There are larger calibers of revolver and pistols available nowdays, of course. Even with the .357 Magnum was created, there was the .45ACP (Colt 1911A and its clones), though its ballistics couldn't match the .357 Magnum's. When the .44 Magnum (Dirty Harry's favorite weapon) was created in the 1950's, it pretty much exceeded the limits of gun control in the gun nut use of the term -- i.e., it has so much kick that it's basically uncontrollable by most people. So the .357 Magnum is still a quite popular caliber. A revolver is simple and reliable, and the load is pretty much the heaviest load that most people can shoot and still adequately control. And because revolvers don't care how long their cartridge is, you can put the shorter .38 caliber cartridge into the chambers and have a reduced-kick pistol that is useful for target shooting and learning gun control (in the gun nut use of the term, i.e., "gun control means that you hit what you're shootin' at").
Nowdays revolvers aren't so popular. Blame it on the Feds, again. Once the Department of Defense decided to adopt the 9mm cartridge for handguns in order to have commonality of ammunition with our NATO partners, suddenly the old .38 Special and .357 Magnum just seemed, well, old. So police forces upgraded to 9mm automatics that could hold 15 or more cartridges in a magazine, significantly more than the 6 or 7 that a revolver can hold, and magazines can be loaded far faster than a revolver can be loaded even with speedloaders for the revolver. The problem is that the 9mm cartridge has about the same stopping power as the .38 Special, because of an interesting characteristic of an automatic: the bullet is pushed up into the bottom of the ejector chamber as the ejector chunks the spent cartridge out the side, and then is pushed forward into the actual chamber by the slide sliding back foward via the slide springs. Thus the bullet can't be a soft lead hollow-point that could hang up on any of the mechanisms. It pretty much has to be a jacketed round that will slide smoothly through this process, else it can jam, at which point you're in the same position as the poor GI's whose early M-16's jammed in Vietnam due to poor-quality ammunition, i.e., your pistol is now a rock or club, not a pistol.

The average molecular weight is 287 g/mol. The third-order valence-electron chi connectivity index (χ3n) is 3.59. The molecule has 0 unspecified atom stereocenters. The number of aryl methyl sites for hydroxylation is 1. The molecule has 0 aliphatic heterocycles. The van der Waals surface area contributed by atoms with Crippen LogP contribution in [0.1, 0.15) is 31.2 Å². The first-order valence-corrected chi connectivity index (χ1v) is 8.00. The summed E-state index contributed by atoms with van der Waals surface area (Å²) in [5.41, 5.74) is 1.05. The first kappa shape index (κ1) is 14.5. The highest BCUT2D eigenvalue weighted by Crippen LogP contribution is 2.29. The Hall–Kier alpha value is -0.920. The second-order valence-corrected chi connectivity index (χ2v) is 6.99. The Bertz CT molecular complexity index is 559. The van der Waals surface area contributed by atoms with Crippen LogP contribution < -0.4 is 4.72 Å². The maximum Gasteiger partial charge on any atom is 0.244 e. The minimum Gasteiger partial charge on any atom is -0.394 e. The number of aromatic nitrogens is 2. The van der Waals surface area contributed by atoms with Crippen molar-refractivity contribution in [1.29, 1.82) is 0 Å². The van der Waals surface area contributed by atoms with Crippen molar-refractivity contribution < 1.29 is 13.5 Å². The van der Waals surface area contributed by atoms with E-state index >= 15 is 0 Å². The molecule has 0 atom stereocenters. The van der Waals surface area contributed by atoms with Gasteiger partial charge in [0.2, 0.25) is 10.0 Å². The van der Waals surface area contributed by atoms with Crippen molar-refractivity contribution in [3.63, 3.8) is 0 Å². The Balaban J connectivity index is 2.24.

Thus jacketed bullets. All autopistols use them. Soft lead rounds like are used in revolvers simply won't slide right through the mechanisms. The problem with a jacketed bullet is that while it might slide more easily through the mechanism of the autopistol, it doesn't expand as well when it actually hits something. A soft hollow-point .38 bullet will expend all its energy in doing damage to the bad guy. A jacketed 9mm bullet will pass right through him and do damage to the wall behind him. Unless you've got something against that wall, this isn't what you want.
So anyhow, the point is that it might seem that, say, a .40 caliber automatic such as is now issued to the FBI would have significantly more stopping power than the .357 Magnum. But that's simply not true. Bigger isn't better. It's just bigger. If the .357 bullet expands to more than .40 caliber when it slams into a body, and it has as much energy behind it, it'll do more damage than the .40. About the only advantage the automatic has is that its magazine holds more rounds. Which is fine if you're in a gunfight with a bunch of bankrobbers, but if you're just wanting to defend your home against a thief, it's way overkill. Not to mention another drawback of the automatic -- because it uses blowback or recoil to slide the slide back and eject the cartridge and allow the new cartridge to feed, if you "limp wrist" the pistol and allow it to kick back, it's possible that the energy needed to eject the cartridge will instead go into your body -- resulting in a jam. Meanwhile, a revolver is dirt simple, with nothing to jam. You point, you pull the trigger, you shoot. Repeat until done.
So anyhow, that's why revolvers are still an excellent home defense weapon despite all these fancy automatics that are so popular today, why a .357 Magnum has more stopping power than any automatic currently sold, and why a .357 will shoot .38 Special cartridges (because they're really only .357 inches in diameter!). Hope you enjoyed this little bit of gun-nuttia!
- Badtux the Libertarian Penguin